Sustainable Forestry

Sustainable forestry is about managing forests to provide wood, clean water, wildlife habitat and beautiful landscapes.
Sustainable Forestry - Articles

Updated: August 14, 2017

Sustainable Forestry

What is sustainable forestry?

"Sustainable" means to maintain, continue, and keep, while "forestry" is the science and art of managing forests. Thus, sustainable forestry is about caring for and managing forests to provide the natural resources, such as wood and clean water, we need now and in the future. It also means sustaining other things we value from the forest like wildlife habitat and beautiful landscapes. Sustainable forestry is concerned with all parts of the forest--trees, smaller plants, soils, wildlife, and water. It involves protecting forests from wildfire, pests, and diseases, and preserving forests that are unique or special.


Protecting the quality of water in the forest is critical to all aquatic and terrestrial life.

Sustainable forestry also puts an emphasis on people. People need forests for the resources they provide, and as a place to live or to make a living. Sustainable forestry ensures that future generations will have forests to meet their needs and values. As you can see, sustainable forestry is complex and can involve many things. Let's look at a few of these things more closely. You will also see how sustainable forestry can mean different things to different people.


Sustainable forestry involves forward thinking. It's just as important to think about which trees will be left after a harvest as which trees will be cut.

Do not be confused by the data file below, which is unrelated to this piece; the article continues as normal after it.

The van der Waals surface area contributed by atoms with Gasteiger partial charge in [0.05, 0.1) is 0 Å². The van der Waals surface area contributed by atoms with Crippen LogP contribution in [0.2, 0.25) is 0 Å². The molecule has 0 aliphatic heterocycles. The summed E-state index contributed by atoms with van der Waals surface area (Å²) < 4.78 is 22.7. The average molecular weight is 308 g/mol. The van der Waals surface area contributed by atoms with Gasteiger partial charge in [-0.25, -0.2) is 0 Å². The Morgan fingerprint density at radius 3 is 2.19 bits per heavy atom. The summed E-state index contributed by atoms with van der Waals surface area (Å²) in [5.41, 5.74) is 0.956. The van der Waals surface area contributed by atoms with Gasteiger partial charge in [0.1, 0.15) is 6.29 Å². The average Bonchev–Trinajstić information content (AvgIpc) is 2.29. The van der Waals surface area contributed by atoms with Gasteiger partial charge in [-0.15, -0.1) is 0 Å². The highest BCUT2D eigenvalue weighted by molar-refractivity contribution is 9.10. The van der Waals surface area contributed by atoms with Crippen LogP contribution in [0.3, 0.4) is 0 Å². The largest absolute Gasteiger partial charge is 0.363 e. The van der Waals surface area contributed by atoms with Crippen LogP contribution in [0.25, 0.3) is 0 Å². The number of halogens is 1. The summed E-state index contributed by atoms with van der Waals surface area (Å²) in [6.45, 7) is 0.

Forest Management

To care for and manage a forest in a sustainable way it is necessary to use responsible management practices. These are often specifically adapted to each site. One of the most important practices is to look at whether the forest has enough natural seeds, seedlings, and tree sprouts (all called regeneration) to make a future forest. Excessive populations of white-tailed deer in a forest greatly reduce regeneration by eating young trees. Too many ferns or too little sunlight can also play a role. Many sustainable forestry practices can protect or encourage forest regeneration. They include putting up a fence to exclude deer, controlling weeds and other plants, and removing some trees to allow more sunlight to reach down into the forest.

When it comes to removing trees, or timber, from the forest, many practices can assure the forest's future. It is a good practice to think as much about which trees to leave as about which trees to cut. The trees left in the forest will continue to grow, occupying and regenerating the forest for many years to come. If they are chosen properly, the remaining trees can provide many of the same values and resources, and, perhaps, new ones in the future.

Other sustainable forestry practices include protecting forest streams and wet areas. Harvesting trees can disturb and expose soil in small areas. This is especially true on roads built for driving the machinery used to remove trees. The flow of rain or other water across, and under, roads must be carefully managed with culverts (large pipes) and proper road design. This helps prevent soil from washing into a stream or wet area. Too much soil in water, or sediment, is harmful to aquatic life. Trees and other vegetation left undisturbed adjacent to streams or wet areas can also prevent soil from entering streams. These areas are called buffer strips.